Debating the promises and limits of the "new economic history," seventeen economists and economic historians look at Great Britain, from the peak of her industrial dominance in 1840 to her eclipse by the surging economies of Germany and the United States. Their discussion brings a new methodological challenge to the field of economic history and a new interpretation of the British economy in the nineteenth and early twentieth centuries. Originally published in 1972. The Princeton Legacy Library uses the latest print-on-demand technology to again make available previously out-of-print books from the distinguished backlist of Princeton University Press. These editions preserve the original texts of these important books while presenting them in durable paperback and hardcover editions. The goal of the Princeton Legacy Library is to vastly increase access to the rich scholarly heritage found in the thousands of books published by Princeton University Press since its founding in 1905.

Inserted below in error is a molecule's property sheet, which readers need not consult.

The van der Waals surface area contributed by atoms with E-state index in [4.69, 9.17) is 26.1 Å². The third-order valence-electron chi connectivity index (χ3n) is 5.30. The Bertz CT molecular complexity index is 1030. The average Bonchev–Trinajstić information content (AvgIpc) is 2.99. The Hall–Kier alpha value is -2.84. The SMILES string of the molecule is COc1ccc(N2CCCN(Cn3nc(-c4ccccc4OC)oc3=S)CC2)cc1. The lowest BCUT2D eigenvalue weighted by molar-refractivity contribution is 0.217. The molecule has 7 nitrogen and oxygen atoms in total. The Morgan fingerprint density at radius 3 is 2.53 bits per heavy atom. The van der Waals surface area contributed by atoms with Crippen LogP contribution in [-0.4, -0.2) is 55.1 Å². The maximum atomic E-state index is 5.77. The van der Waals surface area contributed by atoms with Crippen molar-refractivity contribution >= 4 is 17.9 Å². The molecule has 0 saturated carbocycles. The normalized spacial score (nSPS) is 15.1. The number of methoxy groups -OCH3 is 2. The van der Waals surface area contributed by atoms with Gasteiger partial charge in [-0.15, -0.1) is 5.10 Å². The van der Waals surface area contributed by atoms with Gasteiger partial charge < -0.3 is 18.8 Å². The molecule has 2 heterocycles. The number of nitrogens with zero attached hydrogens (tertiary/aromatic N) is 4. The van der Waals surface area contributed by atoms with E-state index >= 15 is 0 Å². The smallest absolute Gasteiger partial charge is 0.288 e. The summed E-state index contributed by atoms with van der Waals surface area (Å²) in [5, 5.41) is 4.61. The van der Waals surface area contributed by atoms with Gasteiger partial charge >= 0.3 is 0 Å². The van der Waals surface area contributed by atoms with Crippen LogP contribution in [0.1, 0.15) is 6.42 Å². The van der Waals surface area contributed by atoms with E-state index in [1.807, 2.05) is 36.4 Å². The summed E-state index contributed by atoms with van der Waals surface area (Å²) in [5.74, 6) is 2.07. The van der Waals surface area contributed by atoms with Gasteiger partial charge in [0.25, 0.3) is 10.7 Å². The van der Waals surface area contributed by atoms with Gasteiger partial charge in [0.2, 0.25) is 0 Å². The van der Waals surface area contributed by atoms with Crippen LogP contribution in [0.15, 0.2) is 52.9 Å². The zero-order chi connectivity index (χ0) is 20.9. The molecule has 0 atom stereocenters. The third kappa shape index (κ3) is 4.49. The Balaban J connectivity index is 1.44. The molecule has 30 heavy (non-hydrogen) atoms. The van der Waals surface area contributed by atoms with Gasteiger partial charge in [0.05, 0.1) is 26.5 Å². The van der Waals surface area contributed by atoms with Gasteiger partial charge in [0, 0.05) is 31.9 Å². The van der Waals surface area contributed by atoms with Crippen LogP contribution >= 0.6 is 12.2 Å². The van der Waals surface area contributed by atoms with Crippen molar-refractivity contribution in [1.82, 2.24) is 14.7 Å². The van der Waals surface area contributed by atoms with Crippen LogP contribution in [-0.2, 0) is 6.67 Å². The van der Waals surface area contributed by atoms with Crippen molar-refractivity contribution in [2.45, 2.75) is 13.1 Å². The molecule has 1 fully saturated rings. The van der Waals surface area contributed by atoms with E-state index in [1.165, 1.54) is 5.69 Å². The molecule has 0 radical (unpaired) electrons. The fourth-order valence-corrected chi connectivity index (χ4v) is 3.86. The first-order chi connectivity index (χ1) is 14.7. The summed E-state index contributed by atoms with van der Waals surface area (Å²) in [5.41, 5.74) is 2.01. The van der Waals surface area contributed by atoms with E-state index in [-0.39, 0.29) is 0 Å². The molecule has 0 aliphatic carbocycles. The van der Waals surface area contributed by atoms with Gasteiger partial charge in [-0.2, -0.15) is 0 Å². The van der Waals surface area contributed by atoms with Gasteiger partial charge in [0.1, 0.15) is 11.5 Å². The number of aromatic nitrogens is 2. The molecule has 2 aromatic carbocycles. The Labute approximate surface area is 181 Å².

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*Frontmatter, pg. i*Contents, pg. v*The Mathematical Social Science Board, pg. ix*Preface, pg. xiii*Participants of the Conference, pg. xv*Editor's Introduction, pg. 1*1. The American tariff, British exports and American iron production, 1840-1860, pg. 13*2. Demographic determinants of British and American building cycles, 1870-1913, pg. 39*3. Rigidity and bias in the British capital market, 1870-1913, pg. 83*4. British controls on long term capital movements, 1924-1931, pg. 113*5. The landscape and the machine: technical interrelatedness, land tenure and the mechanization of the corn harvest in Victorian Britain, pg. 145*6. The shift from sailing ships to steamships, 1850-1890: a study in technological change and its diffusion, pg. 215*7. Yardsticks for Victorian entrepreneurs, pg. 239*8. International differences in productivity? Coal and steel in America and Britain before World War I, pg. 285*9. Changes in the productivity of labour in the British machine tool industry, 1856-1900, pg. 313*10. Nihilistic impressions of British railway history, pg. 345*11. Railway passenger traffic in 1865, pg. 367*12. Some thoughts on the papers and discussion on the performance of the late Victorian economy, pg. 393*13. Is the new economic history an export product?, pg. 401*14 Is the new economic history an export product? A comment on J. R. T. Hughes, pg. 413*15. Can the new economic history become an import substitute?, pg. 423*16. The new economic history in Britain: a comment on the papers by Hughes, Hartwell and Supple, pg. 431*General discussion on the future of the new economic history in Britain, pg. 435
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